The song takes place in an unnamed town under curfew, at a cabaret about to be closed in a town where most of the residents "with good sense" have left already. The cabaret is being targeted by the gang of thieves led by a mysterious figure called "The Jack of Hearts". "The Jack of Hearts" appears inside the cabaret right before the show in order to set up an alibi before stealing the cabaret's safe and the box office that night. Lily is a dancer in the cabaret and Big Jim and his wife Rosemary are in attendance of the show, though they arrive separately and with different motives (Jim to see Lily, Rosemary to kill Jim). After her performance, Lily meets an unnamed figure in her dressing room with romantic intentions but are interrupted by Big Jim, who Rosemary follows backstage to murder. What happens next is unstated, but Big Jim is killed and Rosemary arrested and ultimately executed by hanging the next morning, a hanging overseen by "the hanging judge", another figure in town who is in attendance at the cabaret's final night open.
The Jack of Hearts escapes, disguised as a monk, when Big Jim is found dead and reunites with his gang, who have fled to the nearby riverbanks waiting for their leader with the safe. The next morning, after Rosemary's execution, Lily thinks about her father, who she barely knew growing up, along with the Jack of Hearts and Rosemary.
There are a vast variety of interpretations of the story line, and at this time it is unknown which is the most accurate since Dylan has yet to comment on the plot.
- According to Tim Riley of National Public Radio, "'Lily, Rosemary and the Jack of Hearts' is an intricately evasive allegory about romantic facades that hide criminal motives, and the way one character's business triggers a series of recriminations from people he doesn't even know."
- One popular interpretation of the song and it's plot is that "The Jack of Hearts" is Lily, who disguised herself as a man to carry out criminal activities and to carry out an affair with Rosemary. Lily killed Big Jim when he caught her in drag with Rosemary, who fainted and was framed by Lily for Jim's murder while she escaped to reunite with her criminal gang. Lily based her male alter-ego off of her father, hence her thinking about him in the wake of Rosemary's hanging.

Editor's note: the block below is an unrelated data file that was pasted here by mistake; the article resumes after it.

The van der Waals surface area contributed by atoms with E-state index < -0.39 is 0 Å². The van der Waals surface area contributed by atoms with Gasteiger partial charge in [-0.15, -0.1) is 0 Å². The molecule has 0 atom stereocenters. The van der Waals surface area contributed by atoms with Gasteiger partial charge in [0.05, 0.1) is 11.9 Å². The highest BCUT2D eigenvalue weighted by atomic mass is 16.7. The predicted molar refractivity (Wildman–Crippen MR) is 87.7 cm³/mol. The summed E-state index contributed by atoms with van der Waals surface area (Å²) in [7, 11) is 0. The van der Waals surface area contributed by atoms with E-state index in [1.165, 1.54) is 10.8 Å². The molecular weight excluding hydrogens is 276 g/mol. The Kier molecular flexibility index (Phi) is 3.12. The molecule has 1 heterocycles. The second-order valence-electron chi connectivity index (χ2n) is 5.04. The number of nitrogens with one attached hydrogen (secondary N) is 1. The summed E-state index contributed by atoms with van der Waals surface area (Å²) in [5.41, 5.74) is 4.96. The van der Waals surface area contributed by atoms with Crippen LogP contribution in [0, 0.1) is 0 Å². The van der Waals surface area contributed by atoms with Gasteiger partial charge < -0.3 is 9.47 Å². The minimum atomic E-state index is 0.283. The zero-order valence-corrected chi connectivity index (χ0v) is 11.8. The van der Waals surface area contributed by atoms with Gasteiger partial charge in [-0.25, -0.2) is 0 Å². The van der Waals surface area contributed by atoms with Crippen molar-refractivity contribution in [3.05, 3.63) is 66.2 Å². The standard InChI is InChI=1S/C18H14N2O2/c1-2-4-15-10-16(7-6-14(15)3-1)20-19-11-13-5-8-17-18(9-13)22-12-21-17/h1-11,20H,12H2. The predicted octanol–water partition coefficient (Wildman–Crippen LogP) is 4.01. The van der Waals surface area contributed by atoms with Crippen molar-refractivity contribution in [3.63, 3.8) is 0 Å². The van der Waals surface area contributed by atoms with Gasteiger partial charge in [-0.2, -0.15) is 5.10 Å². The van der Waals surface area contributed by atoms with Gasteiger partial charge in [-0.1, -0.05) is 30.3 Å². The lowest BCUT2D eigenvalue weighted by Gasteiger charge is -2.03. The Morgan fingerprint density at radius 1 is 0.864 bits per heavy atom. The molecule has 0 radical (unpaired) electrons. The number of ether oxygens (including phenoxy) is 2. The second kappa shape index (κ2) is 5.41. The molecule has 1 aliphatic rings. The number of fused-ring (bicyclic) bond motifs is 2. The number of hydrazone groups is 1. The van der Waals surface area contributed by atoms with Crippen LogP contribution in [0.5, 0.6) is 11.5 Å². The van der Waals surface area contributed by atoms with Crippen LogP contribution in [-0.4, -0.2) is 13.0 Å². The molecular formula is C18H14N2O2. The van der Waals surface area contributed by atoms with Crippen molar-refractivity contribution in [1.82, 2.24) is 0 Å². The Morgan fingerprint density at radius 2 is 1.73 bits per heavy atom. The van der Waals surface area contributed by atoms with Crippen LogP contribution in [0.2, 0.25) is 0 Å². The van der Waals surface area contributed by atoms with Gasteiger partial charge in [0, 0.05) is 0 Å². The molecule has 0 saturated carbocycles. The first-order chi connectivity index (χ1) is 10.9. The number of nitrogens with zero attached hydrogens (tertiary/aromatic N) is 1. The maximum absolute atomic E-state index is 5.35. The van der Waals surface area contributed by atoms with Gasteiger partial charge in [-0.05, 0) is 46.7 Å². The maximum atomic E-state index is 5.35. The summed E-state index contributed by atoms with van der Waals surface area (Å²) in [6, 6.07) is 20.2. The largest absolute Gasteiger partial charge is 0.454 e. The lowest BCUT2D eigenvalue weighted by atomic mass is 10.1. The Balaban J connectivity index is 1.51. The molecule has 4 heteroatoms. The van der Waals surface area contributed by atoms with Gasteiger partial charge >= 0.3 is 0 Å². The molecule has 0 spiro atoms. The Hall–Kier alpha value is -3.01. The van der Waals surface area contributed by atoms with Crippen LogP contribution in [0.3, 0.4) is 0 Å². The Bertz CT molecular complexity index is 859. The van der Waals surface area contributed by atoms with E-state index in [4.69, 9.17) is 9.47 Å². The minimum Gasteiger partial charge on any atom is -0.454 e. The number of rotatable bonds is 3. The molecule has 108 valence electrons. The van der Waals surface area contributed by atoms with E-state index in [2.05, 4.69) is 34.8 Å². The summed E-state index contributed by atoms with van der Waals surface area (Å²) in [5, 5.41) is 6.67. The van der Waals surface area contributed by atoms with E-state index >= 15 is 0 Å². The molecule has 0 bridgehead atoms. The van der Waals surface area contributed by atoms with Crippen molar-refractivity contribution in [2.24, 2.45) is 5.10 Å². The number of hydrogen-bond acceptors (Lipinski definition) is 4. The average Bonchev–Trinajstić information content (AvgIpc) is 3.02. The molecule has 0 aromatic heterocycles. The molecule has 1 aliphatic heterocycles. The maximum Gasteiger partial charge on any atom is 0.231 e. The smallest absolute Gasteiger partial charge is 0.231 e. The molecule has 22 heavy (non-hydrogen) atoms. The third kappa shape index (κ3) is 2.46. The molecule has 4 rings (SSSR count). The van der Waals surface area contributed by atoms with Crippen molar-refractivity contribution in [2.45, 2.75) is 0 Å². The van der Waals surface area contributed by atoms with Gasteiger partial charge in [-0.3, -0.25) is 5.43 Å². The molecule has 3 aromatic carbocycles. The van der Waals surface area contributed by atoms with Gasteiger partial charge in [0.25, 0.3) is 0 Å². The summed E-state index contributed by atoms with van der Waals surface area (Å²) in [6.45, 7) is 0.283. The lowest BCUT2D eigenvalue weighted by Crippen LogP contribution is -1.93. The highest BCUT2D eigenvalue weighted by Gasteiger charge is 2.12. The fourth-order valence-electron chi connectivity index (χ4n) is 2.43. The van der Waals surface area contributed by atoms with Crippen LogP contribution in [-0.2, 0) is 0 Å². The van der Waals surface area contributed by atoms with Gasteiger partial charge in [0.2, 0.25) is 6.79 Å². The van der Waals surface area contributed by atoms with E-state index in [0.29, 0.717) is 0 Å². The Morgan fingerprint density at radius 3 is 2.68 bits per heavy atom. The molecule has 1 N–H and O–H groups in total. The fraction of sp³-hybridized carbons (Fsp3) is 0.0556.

- The song makes numerous references to card games: "Lily had two queens", "like a queen without a crown" (a wild card), "owned the town's only diamond mine" (cheated using the suit of diamonds), "nothing would ever come between Lily and the King", and of course the "Jack of Hearts".
- The song ends with Lily thinking about some of the other characters, thereby tying together the different characters' stories:
"She was thinking about her father, who she very rarely saw,
Thinking about Rosemary, and thinking about the law,
But most of all she was thinking about the Jack of Hearts."
"Sometimes I think of Tweeter, sometimes I think of Jan,
Sometimes I don't think about nothing but the Monkey Man."
- Coincidence: The plot is contingent upon a series of events that are shaped by each other, thus combining the ideas of coincidence and fate, symbolized by the card game.
- Identity/Duplicity: The setting is a cabaret, and the theme of multiple identities ("there was no actor anywhere better than the Jack of Hearts") underlies the symbolic card game in which bluffing and acting are common motifs. "As the leading actor hurried by in the costume of a monk" could be interpreted as a clever way that the "Jack of Hearts" leaves the crime scene disguised. Against this background are the main characters, who struggle between their personal and social identities ("tired of playing the role of Big Jim's wife").
- Justice: Like other Dylan works, this song could be said to parody conventional justice ("he went to get the Hanging Judge but the Hanging Judge was drunk"). Later the Hanging Judge is sober during the execution of the law at Rosemary's hanging, but was ironically unable to prevent the preceding events, despite the manager's concerns and the incessant drilling in the wall.
- Joan Baez included a performance of "Lily, Rosemary and the Jack of Hearts" on her 1976 live album From Every Stage. This includes the extra verse from Dylan's first recording.
- American Singer/Songwriter, Tom Russell sang a cover of the song with Eliza Gilkyson and Joe Ely for his 2004 album, Indians Cowboys Horses and Dogs.